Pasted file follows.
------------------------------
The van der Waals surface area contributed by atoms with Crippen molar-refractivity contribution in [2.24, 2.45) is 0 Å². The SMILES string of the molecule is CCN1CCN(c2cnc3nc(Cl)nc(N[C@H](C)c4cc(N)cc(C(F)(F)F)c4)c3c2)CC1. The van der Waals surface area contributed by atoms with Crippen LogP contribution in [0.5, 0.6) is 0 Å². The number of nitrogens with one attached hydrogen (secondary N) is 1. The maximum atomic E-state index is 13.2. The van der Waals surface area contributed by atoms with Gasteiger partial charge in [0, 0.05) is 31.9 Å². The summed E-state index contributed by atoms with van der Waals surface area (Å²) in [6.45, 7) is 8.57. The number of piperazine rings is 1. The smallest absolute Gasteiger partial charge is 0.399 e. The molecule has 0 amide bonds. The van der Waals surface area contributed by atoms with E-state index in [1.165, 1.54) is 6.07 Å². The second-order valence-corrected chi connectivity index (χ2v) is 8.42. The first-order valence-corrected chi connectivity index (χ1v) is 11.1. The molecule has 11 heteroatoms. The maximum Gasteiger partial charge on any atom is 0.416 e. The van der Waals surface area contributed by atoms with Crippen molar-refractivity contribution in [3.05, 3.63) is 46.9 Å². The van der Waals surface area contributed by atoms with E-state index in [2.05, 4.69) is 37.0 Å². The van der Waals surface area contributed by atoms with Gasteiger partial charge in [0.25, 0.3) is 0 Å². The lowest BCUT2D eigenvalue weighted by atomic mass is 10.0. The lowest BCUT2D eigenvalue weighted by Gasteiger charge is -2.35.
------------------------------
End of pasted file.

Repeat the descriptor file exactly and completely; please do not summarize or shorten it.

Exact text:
The van der Waals surface area contributed by atoms with Crippen molar-refractivity contribution in [2.24, 2.45) is 0 Å². The SMILES string of the molecule is CCN1CCN(c2cnc3nc(Cl)nc(N[C@H](C)c4cc(N)cc(C(F)(F)F)c4)c3c2)CC1. The van der Waals surface area contributed by atoms with Crippen LogP contribution in [0.5, 0.6) is 0 Å². The number of nitrogens with one attached hydrogen (secondary N) is 1. The maximum atomic E-state index is 13.2. The van der Waals surface area contributed by atoms with Gasteiger partial charge in [0, 0.05) is 31.9 Å². The summed E-state index contributed by atoms with van der Waals surface area (Å²) in [6.45, 7) is 8.57. The number of piperazine rings is 1. The smallest absolute Gasteiger partial charge is 0.399 e. The molecule has 0 amide bonds. The van der Waals surface area contributed by atoms with E-state index in [1.165, 1.54) is 6.07 Å². The second-order valence-corrected chi connectivity index (χ2v) is 8.42. The first-order valence-corrected chi connectivity index (χ1v) is 11.1. The molecule has 11 heteroatoms. The maximum Gasteiger partial charge on any atom is 0.416 e. The van der Waals surface area contributed by atoms with Crippen molar-refractivity contribution in [3.05, 3.63) is 46.9 Å². The van der Waals surface area contributed by atoms with E-state index in [2.05, 4.69) is 37.0 Å². The van der Waals surface area contributed by atoms with Gasteiger partial charge in [0.25, 0.3) is 0 Å². The lowest BCUT2D eigenvalue weighted by atomic mass is 10.0. The lowest BCUT2D eigenvalue weighted by Gasteiger charge is -2.35.